As illustrated in Fig. 2 (a), given an identity image \(I^i\), we aim to synthesize emotional talking face image \(\hat{I}^g\) that maintains consistency in identity information, mouth shape, head pose, and emotional expression with various driving sources \(I^i\), \(I^m\), \(I^p\) and \(I^e\). Our intuition is to disentangle different facial components from the overall facial dynamics. To this end, we propose EDTalk (Sec. 3.1) with learnable orthogonal bases stored in banks \(B^*\) (\(*\) refers to the mouth source \(m\), pose source \(p\) and expression source \(e\) for simplicity), each representing a distinct direction of facial movements. To ensure the bases are component-aware, we propose an efficient disentanglement strategy (Sec. 3.2), comprising Mouth-Pose Decoupling and Expression Decoupling, which decompose the overall facial motion into mouth, pose, and expression spaces. Leveraging these disentangled spaces, we further explore an Audio-to-Motion module (Section 3.3, Figure 3) to produce audio-driven emotional talking face videos featuring probabilistic poses, audio-synchronized lip motions, and semantically-aware expressions.

3.1 EDTalk Framework↩︎

Figure 2 (a) illustrates the structure of EDTalk, which is based on an autoencoder architecture consisting of an Encoder \(E\), three Component-aware Latent Navigation modules (CLNs) and a Generator \(G\). The encoder \(E\) maps the identity image \(I^i\) and various driving source \(I^*\) into the latent features \(\textcolor{f1}{f^{i \rightarrow r}} = E(I^i)\) and \(\textcolor{f1}{f^{* \rightarrow r}} = E(I^*)\). The process in inspired by FOMM [9] and LIA [19]. Instead of directly modeling motion transformation \(f^{i\rightarrow *}\) from identity image \(I^i\) to driving image \(I^*\) in the latent space, we posit the existence of a canonical feature \(f^r\), that facilitates motion transfer between identity features and driving ones, expressed as \(\textcolor{f3}{f^{i\rightarrow *}} = \textcolor{f1}{f^{i\rightarrow r}} + \textcolor{f2}{f^{r\rightarrow *}}\).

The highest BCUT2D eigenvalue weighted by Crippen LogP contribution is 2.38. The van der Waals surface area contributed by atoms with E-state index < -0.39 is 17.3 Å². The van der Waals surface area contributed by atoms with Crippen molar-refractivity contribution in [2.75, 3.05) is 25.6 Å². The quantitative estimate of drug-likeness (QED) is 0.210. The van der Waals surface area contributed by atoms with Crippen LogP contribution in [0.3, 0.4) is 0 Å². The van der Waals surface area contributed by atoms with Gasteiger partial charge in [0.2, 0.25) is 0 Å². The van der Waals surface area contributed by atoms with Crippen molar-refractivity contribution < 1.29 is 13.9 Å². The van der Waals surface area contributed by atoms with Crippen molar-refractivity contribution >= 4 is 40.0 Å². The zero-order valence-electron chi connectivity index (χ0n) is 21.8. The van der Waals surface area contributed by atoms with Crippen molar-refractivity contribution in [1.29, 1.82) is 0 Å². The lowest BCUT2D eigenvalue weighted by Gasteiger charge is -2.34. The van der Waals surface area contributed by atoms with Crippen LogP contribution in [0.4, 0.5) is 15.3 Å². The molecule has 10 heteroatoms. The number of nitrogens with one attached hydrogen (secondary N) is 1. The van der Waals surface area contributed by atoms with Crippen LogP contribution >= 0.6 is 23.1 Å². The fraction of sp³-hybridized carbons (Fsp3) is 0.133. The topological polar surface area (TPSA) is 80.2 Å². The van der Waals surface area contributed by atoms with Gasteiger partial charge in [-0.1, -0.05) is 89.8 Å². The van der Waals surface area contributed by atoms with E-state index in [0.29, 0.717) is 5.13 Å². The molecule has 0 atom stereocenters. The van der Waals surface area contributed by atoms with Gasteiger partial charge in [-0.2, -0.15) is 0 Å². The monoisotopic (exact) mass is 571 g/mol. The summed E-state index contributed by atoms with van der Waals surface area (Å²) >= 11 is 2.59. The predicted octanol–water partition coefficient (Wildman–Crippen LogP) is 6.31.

Thus, upon acquiring the latent features \(f^{* \rightarrow r}\) extracted by \(E\) from driving images \(I^*\), we devise three Component-aware Latent Navigation modules to transform them into \(\textcolor{f2}{f^{r\rightarrow *}} = CLN(\textcolor{f1}{f^{* \rightarrow r}})\). For clarity, we use pose as an example, denoted as \(*=p\). Within the Pose-aware Latent Navigation (PLN) module, we establish a pose bank \(B^p = \{b^p_1, ..., b^p_n\}\) to store \(n\) learnable base \(b^p_i\). To ensure each base represents a distinct pose motion direction, we enforce orthogonality between every pair of bases by imposing a constraint of \(\left\langle b^p_i, b^p_j \right \rangle= 0\quad (i \not= j)\), where \(\left\langle \cdot, \cdot \right \rangle\) signifies the dot product operation. It allows us to depict various head pose movements as linear combinations of the bases. Consequently, we design a Multi-Layer Perceptron layer \(MLP^p\) to predict the weights \(W^p = \{w^p_1, ..., w^p_n\}\) of the pose bases from the latent feature \(f^{p \rightarrow r}\): \[W^p = \{w^p_1, ..., w^p_n\} = MLP^p(\textcolor{f1}{f^{p \rightarrow r}}), \qquad \textcolor{f2}{f^{r \rightarrow p}} = \sum_{i=1}^{n} w^p_i b^p_i,\]